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6 Tips for New Moms to Manage the Stress of the Holiday Season

December 4, 2009

Recently I was asked to write an article for Happy and Healthy Mom.Com, a site focused on helping new moms and moms-to-be take care of themselves.  I was asked to write about helping new moms deal with the stress of adjusting to motherhood, which has the potential of being even greater at this time of year. Stress at the holidays seems to be a popular topic for me right now! Last night I was a guest on a teleseminar hosted by Courageous Loving on the topic of Empowered Parenting: How to Turn the Holidays into Opportunities for Growth.  Although we had a few technical difficulties getting it going, it turned out to be a really great conversation. You can listen to the recording here.

Below is the article I wrote for Happy and Healthy Mom.Com. Although it focuses on new moms during the holiday season, much of the advice for managing stress is applicable to all parents at any time of the year.  I am continually developing and working on my own skills in this area.  It’s not something that you just achieve once and never have to work on again. I’d love to hear your comments on what works for you with managing parenting stress.

Before you ever had children you may have conjured up a scene in your imagination for a joyous, heartwarming holiday season. Perhaps you imagined your own version of a madonna and child scene as you held your new infant in the glow of the holiday lights. Perhaps you looked forward to the excitement in your toddler’s face as he saw a pile of presents just for him. My hope is that you have at least a few of those special moments.

However, the reality of the holiday season can be quite different. It is often a very stressful season with disrupted routines, shorter days, and colder weather. The risk for depression can be much greater at this time, particularly if you are experiencing any financial, relationship or health stressors. Throw in a baby to the mix, and you’ve got the potential for not feeling so great. Along with all the positive aspects of welcoming a child into your life, a new baby usually brings multiple adjustments and strains such as sleep deprivation, social isolation, loneliness, physical demands on your body, possible relationship changes, and the stress of working – or not working outside of the home.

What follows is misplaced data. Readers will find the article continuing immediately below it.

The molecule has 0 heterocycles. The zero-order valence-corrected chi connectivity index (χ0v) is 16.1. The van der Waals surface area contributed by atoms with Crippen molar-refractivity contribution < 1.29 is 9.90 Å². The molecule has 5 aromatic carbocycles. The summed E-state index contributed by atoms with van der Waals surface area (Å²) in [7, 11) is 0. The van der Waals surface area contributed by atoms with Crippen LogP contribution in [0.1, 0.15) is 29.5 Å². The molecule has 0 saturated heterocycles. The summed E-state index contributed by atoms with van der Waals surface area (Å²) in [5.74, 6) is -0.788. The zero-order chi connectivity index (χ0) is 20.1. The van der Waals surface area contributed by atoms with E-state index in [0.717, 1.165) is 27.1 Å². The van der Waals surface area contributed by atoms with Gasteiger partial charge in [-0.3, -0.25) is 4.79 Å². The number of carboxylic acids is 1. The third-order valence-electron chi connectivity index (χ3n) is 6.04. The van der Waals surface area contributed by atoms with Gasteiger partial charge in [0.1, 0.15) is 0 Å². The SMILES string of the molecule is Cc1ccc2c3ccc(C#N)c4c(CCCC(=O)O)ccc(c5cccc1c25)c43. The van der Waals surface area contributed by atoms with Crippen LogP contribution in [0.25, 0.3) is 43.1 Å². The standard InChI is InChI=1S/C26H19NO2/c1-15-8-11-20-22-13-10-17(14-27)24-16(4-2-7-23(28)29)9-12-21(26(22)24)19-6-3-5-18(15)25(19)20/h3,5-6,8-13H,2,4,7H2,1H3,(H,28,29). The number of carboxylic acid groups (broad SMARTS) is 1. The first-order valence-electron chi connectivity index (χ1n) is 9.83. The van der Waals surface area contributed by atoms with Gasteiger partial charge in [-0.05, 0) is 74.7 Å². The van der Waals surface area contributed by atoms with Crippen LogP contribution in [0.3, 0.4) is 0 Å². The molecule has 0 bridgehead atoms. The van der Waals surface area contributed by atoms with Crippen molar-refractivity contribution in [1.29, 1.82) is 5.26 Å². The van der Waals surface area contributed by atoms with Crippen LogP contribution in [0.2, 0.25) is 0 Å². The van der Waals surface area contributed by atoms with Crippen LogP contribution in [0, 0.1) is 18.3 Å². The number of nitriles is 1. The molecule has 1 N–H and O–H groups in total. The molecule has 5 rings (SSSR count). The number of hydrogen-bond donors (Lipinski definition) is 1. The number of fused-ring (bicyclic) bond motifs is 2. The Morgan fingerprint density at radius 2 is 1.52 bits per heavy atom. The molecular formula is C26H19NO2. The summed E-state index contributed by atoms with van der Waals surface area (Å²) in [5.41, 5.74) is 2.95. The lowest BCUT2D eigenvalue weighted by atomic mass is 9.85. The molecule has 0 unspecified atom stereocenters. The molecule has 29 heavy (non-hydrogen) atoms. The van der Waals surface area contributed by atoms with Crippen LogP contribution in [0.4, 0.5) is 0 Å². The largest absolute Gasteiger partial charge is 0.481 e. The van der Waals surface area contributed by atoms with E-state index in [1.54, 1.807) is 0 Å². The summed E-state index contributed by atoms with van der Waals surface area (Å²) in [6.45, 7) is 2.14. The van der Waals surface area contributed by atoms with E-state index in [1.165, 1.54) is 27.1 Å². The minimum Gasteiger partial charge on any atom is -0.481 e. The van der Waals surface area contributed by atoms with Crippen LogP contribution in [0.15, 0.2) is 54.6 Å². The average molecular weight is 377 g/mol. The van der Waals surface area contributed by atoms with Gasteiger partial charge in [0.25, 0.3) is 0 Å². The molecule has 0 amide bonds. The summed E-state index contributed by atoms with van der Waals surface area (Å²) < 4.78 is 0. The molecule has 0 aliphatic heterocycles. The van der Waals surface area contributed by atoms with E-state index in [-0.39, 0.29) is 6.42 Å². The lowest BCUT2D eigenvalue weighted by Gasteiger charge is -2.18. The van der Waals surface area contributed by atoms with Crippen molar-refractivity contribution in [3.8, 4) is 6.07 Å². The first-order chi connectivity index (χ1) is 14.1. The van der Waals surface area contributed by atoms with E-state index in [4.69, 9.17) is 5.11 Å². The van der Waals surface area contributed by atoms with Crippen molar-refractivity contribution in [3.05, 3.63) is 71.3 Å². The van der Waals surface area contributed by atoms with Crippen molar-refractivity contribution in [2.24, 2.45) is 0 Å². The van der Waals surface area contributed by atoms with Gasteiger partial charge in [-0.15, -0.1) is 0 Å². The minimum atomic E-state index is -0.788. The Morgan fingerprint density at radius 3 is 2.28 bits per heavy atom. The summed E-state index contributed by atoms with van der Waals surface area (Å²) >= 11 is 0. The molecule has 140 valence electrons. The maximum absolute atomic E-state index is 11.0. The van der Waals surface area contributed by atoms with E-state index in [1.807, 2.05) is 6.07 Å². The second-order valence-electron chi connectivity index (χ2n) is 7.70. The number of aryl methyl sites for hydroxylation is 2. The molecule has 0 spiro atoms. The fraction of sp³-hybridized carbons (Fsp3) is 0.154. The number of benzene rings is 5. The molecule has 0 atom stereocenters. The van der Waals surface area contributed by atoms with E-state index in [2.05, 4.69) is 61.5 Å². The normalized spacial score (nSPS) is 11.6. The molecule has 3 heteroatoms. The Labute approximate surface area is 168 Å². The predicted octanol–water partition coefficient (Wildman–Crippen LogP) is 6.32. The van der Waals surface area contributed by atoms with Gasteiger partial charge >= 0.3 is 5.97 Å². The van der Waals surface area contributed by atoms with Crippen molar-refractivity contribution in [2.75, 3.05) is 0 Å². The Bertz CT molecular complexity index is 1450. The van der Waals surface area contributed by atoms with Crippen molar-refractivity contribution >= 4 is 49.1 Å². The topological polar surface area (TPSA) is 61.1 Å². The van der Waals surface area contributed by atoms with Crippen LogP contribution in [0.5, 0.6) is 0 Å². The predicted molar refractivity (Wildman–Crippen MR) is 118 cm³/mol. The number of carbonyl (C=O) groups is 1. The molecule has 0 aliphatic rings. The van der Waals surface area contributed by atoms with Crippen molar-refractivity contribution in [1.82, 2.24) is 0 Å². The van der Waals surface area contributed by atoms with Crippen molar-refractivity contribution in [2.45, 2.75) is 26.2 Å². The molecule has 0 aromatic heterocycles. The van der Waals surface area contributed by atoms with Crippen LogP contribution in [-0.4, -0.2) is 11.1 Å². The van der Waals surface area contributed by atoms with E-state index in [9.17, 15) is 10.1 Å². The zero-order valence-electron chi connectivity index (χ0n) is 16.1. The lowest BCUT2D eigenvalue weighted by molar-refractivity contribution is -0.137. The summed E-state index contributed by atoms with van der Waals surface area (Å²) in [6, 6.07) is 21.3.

Up to 50-70 percent of new moms experience a period of the “blues” soon after giving birth. The blues are closely related to hormonal changes and physical exhaustion associated with having a newborn. Moms may experience an intense range of emotions, often not understanding what they are feeling or why. Fortunately, for most moms the blues are often resolved on their own within the first few weeks after birth. The blues are distinguished from post partum depression, which lasts longer and is more intense. Women who feel extremely sad or anxious for most of the time for a period of more than two weeks may be suffering from post partum depression.  Post partum depression does not go away on its own. Women experiencing symptoms (read here for more information) should seek professional help. Mothers who are having any thoughts of harming themselves or their babies should seek immediate help (read here for resources). The good news is that post partum depression is treatable.

Even if you don’t meet the criteria for post partum depression, there may be times when you feel overwhelmed with the stress of adjusting to your new role as a mom and all that entails. And with the added stress of the holiday season, the overwhelm may be even greater. Below are a few tips to help you manage.